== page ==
continue

    # check if the line is a selected line
    elif echo $opts | grep -q "comment=$SELECTED_STRING"; then

        # get the uid of the mount
        mp_uid=`uid_from_fs_opts $opts`

        if am_i "$mp_uid"; then
                        # current user owns the mount, so mount it normally
                        { sh -c "mount $mp" && 
                                echo "$mp mounted as current user (`id -un`)" || 
                                echo "$mp failed to mount as current user (`id -un`)"; 
                        } &
                elif am_i root; then
                        # running as root, so sudo mount as user
                        if isa_number "$mp_uid"; then
                                # sudo wants a "#" sign icon front of a numeric uid
                                mp_uid="#$mp_uid"
                        fi 
                        { sudo -u "$mp_uid" sh -c "mount $mp" && 
                                echo "$mp mounted as $mp_uid" || 
                                echo "$mp failed to mount as $mp_uid"; 
                        } &
                else
                        # otherwise, don't try to mount another user's mount point
                        echo "Not attempting to mount $mp as other user $mp_uid"
:
                        echo "Not attempting to mount $mp as other user $mp_uid"
                fi
    fi
    # if not an sshfs line, do nothing
done </etc/fstab

wait

If you have a wifi or otherwise unreliable connection, place the following in /etc/network/if-down.d/:

#!/bin/bash
# Not for loopback!
[ "$IFACE" != "lo" ] || exit 0

# comment this for testing
exec 1>/dev/null # squelch output for non-interactive

# umount all sshfs mounts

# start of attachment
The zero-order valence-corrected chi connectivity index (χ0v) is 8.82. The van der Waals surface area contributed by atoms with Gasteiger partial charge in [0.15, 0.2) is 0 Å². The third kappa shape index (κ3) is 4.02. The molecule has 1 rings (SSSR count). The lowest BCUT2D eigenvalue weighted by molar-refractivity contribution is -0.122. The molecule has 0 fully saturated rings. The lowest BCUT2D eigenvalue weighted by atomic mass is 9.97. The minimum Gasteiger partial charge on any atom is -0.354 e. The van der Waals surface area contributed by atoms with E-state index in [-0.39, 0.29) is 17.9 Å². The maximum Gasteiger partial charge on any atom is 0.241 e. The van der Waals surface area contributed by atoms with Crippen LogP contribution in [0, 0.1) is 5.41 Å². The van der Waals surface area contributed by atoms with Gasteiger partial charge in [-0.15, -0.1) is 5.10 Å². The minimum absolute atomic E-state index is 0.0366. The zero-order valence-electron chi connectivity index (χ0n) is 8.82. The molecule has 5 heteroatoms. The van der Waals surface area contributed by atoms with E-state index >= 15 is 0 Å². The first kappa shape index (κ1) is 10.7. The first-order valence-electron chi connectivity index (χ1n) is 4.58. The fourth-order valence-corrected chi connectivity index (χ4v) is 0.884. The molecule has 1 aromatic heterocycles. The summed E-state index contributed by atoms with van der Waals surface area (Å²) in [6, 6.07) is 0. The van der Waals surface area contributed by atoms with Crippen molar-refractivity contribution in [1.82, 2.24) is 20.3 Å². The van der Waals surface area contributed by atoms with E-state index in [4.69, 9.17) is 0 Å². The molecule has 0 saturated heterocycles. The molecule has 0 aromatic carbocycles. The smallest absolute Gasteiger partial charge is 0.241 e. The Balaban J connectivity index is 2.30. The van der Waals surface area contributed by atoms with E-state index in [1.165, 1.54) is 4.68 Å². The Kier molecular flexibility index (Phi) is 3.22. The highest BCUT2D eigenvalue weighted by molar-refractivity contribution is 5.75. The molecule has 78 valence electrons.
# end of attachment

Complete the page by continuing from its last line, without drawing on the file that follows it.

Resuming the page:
mounted=`grep 'fuse.sshfs\|sshfs#' /etc/mtab | awk '{ print $2 }'`
[ -n "$mounted" ] && { for mount in $mounted; do umount -l $mount; done; }
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1  
This worked great for me. I will note that I changed the echo commands that were outputing to stdout to logger -t mountsshfs commands instead so the output would go to syslog. –  Matthew Apr 10 '12 at 14:35

Upstart is the preferred method of issuing startup scripts or services in Ubuntu now, although editing /etc/rc.local still works. Upstart allows you to control when the service is run, making sure it happens after initiating your network connection.

It's also possible to edit the symlinks in /etc/rc.X.d directly, (substitute X for the run-level you are using) and add a name such as S99mount to ensure that it's run after the network setup. This will need to point to a script file that mounts the sshfs you are requesting.

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_netdev as a mount option should solve this, I believe

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i know, ubuntu and centos are not the same... but in centos anyways, this is the correct way to have /etc/init.d/netfs handle sshfs mounts. which will be called after the network has been brought up. –  anonymous-one Sep 14 '12 at 16:32

Just a thought, but if you're using this as a file server, maybe NFS or Samba would be a better solution than ssh.

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Here is another solution in case you don't have a certificate from your remote host and have to use a login/password instead. I'm using in this example the same username and directories used by jldugger to avoid adding confusion.

  1. Create a file containing your password in your home directory, and secure it:

    echo 'YourRemoteUserPassword' > ~jldugger/.credentials
    chmod 600 ~jldugger/.credentials
    
  2. Edit your /etc/rc.local file and insert the following command at the bottom, but before the "exit 0":

    sshfs -o password_stdin -o nonempty jldugger@storage:/mnt/HD_a2/ /mnt/storage < ~jldugger/.credentials